Reviewed By: Barbara Rexer, DSW, LCSW, LCADC, CCS, ICCS, DRCC
New research shows that men experience depression differently from women. Here's why that matters, and how to recognize signs of depression, even when they're subtle.
Table Of Contents
According to the American Psychiatric Association, about 10% to 17% of American men will develop major depression at some point in their lives. But these numbers might not be telling the whole story. Recent research shows that men experience depression differently than women, which can leave them undiagnosed.
The DSM-5, the official manual that doctors use to diagnose depression, uses a number of symptoms to identify the disorder. These include sadness, low energy, or lack of interest in activities. However, men often experience different symptoms entirely, such as irritability, fatigue, and even anger. The DSM-5 does not recognize these symptoms as part of depression.
Thanks to research from the American Psychiatric Association and the Cleveland Clinic, researchers are now starting to understand the shortcomings of the DSM-5 and the subtleties of male depression. Here’s what traditional descriptions have missed and how to recognize male depression in yourself or a loved one.
Depression in Men: By the Numbers
Before diving into the symptoms, it can help to understand just how many men experience depression. Despite less-than-perfect testing, the number of men diagnosed with depression is still significant. According to a National Health Review Survey, nearly 9% of men who responded said they experienced daily feelings of depression or anxiety. A third of those respondents said they took medication to alleviate those feelings.
Notably, just 41% of men who experienced depression said they talked to a medical professional. This number suggests that a greater understanding of depression in men, both within the medical community and among the general public, could encourage more men with depression to seek help.
New studies also show that a change in the way doctors ask about depression could help to diagnose more men. Using a “gender inclusive depression scale,” which incorporates symptoms like fatigue and anger, a 2013 study published in JAMA Psychiatry found roughly equal rates of depression in men and women. When they used a traditional depression scale, they found higher rates in women.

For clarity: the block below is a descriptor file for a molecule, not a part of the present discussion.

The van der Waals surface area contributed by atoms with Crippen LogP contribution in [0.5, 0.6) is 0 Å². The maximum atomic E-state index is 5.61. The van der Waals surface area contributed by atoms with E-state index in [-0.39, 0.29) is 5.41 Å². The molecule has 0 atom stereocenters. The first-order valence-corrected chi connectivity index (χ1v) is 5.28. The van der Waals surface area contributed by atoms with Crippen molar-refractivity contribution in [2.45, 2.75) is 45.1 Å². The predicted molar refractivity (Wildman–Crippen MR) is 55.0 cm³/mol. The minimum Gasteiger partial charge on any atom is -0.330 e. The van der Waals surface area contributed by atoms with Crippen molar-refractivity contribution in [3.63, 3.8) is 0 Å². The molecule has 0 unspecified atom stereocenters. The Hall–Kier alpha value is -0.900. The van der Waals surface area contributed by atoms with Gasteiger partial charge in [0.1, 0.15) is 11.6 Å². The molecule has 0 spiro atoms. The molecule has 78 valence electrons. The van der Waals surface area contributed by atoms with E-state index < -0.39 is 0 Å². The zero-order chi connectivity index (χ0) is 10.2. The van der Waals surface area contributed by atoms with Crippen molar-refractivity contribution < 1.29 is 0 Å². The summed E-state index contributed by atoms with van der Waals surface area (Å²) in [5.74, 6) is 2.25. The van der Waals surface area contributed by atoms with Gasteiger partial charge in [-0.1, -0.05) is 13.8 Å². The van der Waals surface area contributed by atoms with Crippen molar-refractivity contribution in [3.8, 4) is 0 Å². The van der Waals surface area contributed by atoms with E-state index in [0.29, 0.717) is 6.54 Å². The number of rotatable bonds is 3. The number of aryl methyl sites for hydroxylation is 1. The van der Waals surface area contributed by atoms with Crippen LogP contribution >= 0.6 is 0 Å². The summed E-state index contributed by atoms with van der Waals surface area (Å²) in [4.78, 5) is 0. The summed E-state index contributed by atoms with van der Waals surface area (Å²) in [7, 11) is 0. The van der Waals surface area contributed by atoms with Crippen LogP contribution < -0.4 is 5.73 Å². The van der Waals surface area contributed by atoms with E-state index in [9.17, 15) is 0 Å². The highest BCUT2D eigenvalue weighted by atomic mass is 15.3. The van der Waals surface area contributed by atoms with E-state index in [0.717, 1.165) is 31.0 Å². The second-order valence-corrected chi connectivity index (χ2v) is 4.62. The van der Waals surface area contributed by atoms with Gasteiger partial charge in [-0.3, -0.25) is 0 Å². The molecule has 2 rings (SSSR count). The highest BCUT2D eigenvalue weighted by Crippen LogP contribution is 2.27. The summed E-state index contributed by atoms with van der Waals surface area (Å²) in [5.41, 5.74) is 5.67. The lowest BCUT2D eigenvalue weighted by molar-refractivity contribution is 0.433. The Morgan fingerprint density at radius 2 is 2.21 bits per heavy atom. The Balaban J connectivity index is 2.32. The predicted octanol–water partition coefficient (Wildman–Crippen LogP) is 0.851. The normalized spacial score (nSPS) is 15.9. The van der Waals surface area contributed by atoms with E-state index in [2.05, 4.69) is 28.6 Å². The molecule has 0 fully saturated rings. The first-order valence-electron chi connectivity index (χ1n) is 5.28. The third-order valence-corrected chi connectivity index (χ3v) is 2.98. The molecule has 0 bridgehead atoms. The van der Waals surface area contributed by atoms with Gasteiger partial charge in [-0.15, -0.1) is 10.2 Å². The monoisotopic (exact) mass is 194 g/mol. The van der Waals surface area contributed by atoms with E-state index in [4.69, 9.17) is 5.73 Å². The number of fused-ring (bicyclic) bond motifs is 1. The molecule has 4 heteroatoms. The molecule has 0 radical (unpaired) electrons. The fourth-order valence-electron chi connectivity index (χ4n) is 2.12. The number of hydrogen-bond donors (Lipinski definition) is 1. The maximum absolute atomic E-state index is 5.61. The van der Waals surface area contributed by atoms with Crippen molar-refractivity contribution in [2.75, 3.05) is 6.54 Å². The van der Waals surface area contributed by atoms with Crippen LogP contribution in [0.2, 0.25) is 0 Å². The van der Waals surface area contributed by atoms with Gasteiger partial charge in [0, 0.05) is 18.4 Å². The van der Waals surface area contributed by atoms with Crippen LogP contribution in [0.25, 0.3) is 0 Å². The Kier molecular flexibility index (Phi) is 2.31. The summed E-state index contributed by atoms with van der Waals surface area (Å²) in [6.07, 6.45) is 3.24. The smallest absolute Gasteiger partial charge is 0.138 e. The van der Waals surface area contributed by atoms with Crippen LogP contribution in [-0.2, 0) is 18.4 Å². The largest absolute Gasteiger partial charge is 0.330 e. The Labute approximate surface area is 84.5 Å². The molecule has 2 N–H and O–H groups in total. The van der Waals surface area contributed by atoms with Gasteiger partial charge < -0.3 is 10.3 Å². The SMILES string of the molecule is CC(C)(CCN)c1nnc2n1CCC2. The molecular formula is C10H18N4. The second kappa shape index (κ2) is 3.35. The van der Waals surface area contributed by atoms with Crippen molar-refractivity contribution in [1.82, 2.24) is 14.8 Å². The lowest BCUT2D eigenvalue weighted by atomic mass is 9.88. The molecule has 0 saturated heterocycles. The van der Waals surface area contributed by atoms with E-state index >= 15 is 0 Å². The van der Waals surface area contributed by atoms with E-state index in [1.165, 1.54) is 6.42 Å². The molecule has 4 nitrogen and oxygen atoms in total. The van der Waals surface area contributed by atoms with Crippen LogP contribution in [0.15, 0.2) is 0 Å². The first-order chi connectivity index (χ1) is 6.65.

This may help to explain why women are twice as likely to be diagnosed with depression. It’s not necessarily that more women than men experience depression; it may be that commonly used tests don’t always recognize symptoms of depression in men.
This is all complicated by the fact that many men, for societal or personal reasons, choose not to seek help even when they need it. A recent study confirming this reluctance suggests that more education about the benefits of treatment could help lead to higher rates of diagnosis, and indeed treatment.
How Men Experience Depression
Some men do experience traditional signs of depression, as defined by the DSM-5. These symptoms include listlessness, insomnia, difficulty concentrating, a loss of interest in work or hobbies, and notable changes in weight. Many men experience additional symptoms, such as irritability, and some have a different experience altogether. Here are some symptoms of male depression that don’t fit the traditional definition:
- Rage toward one’s self or others
- Risk-taking behavior, such as reckless driving or having unprotected sex
- Escapist behavior, such as diving into work projects or hobbies
- Abusive behavior, including violence
- Physical symptoms, such as headache or digestive issues
Because these symptoms are also related to burnout or other mental health disorders, professional help is the key to an accurate diagnosis and appropriate treatment. As the loved one of someone who may be experiencing male depression, empathy and encouragement to seek treatment is the best way to help.
Notably, although men are currently less likely to receive a diagnosis of depression, they are more likely to commit suicide or self harm if the condition is left untreated, says Michael Craig Miller, MD, assistant professor of psychiatry at Harvard Medical School. This makes it especially important for men who experience symptoms of depression to seek help. The below video, which features Dr Miller. offers more perspective on how men experience depression:
The Impact of COVID-19